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  • Scott Adams

    Is Trix Cereal Gluten-Free?

    Scott Adams
    0
    Reviewed and edited by a celiac disease expert.

      Wondering if Trix cereal is gluten-free for celiac kids? Look no further.


    Image: CC BY 2.0--JeepersMedia
    Caption: Image: CC BY 2.0--JeepersMedia

    Celiac.com 01/08/2021 - We know Trix is for kids, but is Trix cereal gluten-free for celiac kids?

    We get a lot of questions about which breakfast cereals are gluten-free, and we recently made up a list of nearly one hundred gluten-free breakfast cereals



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    We've also compiled a list of unsafe non-gluten-free breakfast cereals. But, the questions keep coming, especially about some of the most popular cereals that are not gluten-free.

    The number of popular breakfast cereals that are not gluten-free is too long to count, but we get a lot of questions about Trix. Specifically, is Trix gluten-free and safe for people with celiac disease?

    According to the General Mills Web site, Trix does not contain any gluten ingredients, however, they do not use the "gluten-free" claim on their label. They also do not include "wheat" as a possible allergen and say "Does Not Contain Any of the 8 Major Allergens":

    Quote

    (Regular Box) Ingredients: 

    Whole Grain Corn, Sugar, Rice Flour, Corn Syrup, Canola Oil, Salt, Trisodium Phosphate, Natural And Artificial Flavor, Red 40, Yellow 6, Blue 1 And Other Color Added, Citric Acid, Malic Acid. Vitamins And Minerals: Calcium Carbonate, Tricalcium Phosphate, Vitamin C (Sodium Ascorbate), Iron And Zinc (Mineral Nutrients), A B Vitamin (Niacinamide), Vitamin B6 (Pyridoxine Hydrochloride), Vitamin B2 (Riboflavin), Vitamin B (Thiamin Mononitrate), Vitamin A (Palmitate), A B Vitamin (Folic Acid), Vitamin B12, Vitamin D3.

     

    Quote

    (Food Service Single Serving) Ingredients & Allergens

    WHOLE GRAIN CORN, CORN MEAL, SUGAR, CORN SYRUP, CANOLA OIL, SALT, COLOR (VEGETABLE AND FRUIT JUICE, TURMERIC EXTRACT, ANNATTO EXTRACT), TRISODIUM PHOSPHATE, NATURAL FLAVOR, CITRIC ACID, MALIC ACID. VITAMINS AND MINERALS: CALCIUM CARBONATE, TRICALCIUM PHOSPHATE,IRON AND ZINC (MINERAL NUTRIENTS), VITAMIN C (SODIUM ASCORBATE), A B VITAMIN (NIACINAMIDE), VITAMIN B6 (PYRIDOXINE HYDROCHLORIDE),VITAMIN B1 (THIAMIN MONONITRATE), VITAMIN A (PALMITATE), VITAMIN B2 (RIBOFLAVIN), A B VITAMIN (FOLIC ACID), VITAMIN B12, VITAMIN D3.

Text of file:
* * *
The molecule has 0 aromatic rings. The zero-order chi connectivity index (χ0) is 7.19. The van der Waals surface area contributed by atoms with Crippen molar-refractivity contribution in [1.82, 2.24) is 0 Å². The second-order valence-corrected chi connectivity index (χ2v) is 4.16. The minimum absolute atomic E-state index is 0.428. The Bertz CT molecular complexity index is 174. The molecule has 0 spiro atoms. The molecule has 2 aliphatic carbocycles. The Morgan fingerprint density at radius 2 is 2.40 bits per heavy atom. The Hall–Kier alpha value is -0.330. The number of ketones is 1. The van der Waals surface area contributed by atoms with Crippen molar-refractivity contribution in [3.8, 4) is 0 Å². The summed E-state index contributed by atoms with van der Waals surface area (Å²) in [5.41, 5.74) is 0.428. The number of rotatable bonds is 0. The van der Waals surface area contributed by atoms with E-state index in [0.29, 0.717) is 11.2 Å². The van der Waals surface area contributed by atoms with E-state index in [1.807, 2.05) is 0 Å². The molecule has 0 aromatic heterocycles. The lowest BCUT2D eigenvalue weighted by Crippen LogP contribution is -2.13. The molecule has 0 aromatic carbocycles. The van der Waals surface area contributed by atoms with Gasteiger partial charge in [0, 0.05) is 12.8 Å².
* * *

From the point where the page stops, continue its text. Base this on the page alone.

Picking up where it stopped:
So, Trix is naturally gluten-free, and doesn't include "wheat" as an allergen warning, so it may be suitable for some children (or adults) with celiac disease. However, Celiac.com recommends that people with celiac disease choose a cereal that does include "gluten-free" on its packaging because this means that the manufacturer is actively monitoring each batch for cross-contamination issues, and it appears that this may not be happening yet with Trix cereal.

    Check the company website for more information on Trix and other General Mills products.

    Source: generalmillscf.comgeneralmills.com

    Edited by Scott Adams

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    Guest MHM Celiac Dx 2008

    Posted

    Trix Ingredient List from the GM website:

    WHOLE GRAIN CORN, SUGAR, RICE FLOUR, CORN SYRUP, CANOLA OIL, SALT, TRISODIUM PHOSPHATE, NATURAL AND ARTIFICIAL FLAVOR, RED 40, YELLOW 6, BLUE 1 AND OTHER COLOR ADDED, CITRIC ACID, MALIC ACID. VITAMINS AND MINERALS: CALCIUM CARBONATE, TRICALCIUM PHOSPHATE, VITAMIN C (SODIUM ASCORBATE), IRON AND ZINC (MINERAL NUTRIENTS), A B VITAMIN (NIACINAMIDE), VITAMIN B6 (PYRIDOXINE HYDROCHLORIDE), VITAMIN B2 (RIBOFLAVIN), VITAMIN B1 (THIAMIN MONONITRATE), VITAMIN A (PALMITATE), A B VITAMIN (FOLIC ACID), VITAMIN B12, VITAMIN D3.

    Unlike their other products, Trix DOES NOT include their standard "MAY CONTAIN WHEAT INGREDIENTS" note in the ingredients/allergens list. Trix might have gluten hidden somewhere, but no wheat flour as stated above...nonetheless, knowing GM, if it was able to be labeled gluten-free, they would probably label it as such.

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  • About Me

    Scott Adams was diagnosed with celiac disease in 1994, and, due to the nearly total lack of information available at that time, was forced to become an expert on the disease in order to recover. In 1995 he launched the site that later became Celiac.com to help as many people as possible with celiac disease get diagnosed so they can begin to live happy, healthy gluten-free lives.  He is co-author of the book Cereal Killers, and founder and publisher of the (formerly paper) newsletter Journal of Gluten Sensitivity. In 1998 he founded The Gluten-Free Mall which he sold in 2014. Celiac.com does not sell any products, and is 100% advertiser supported.


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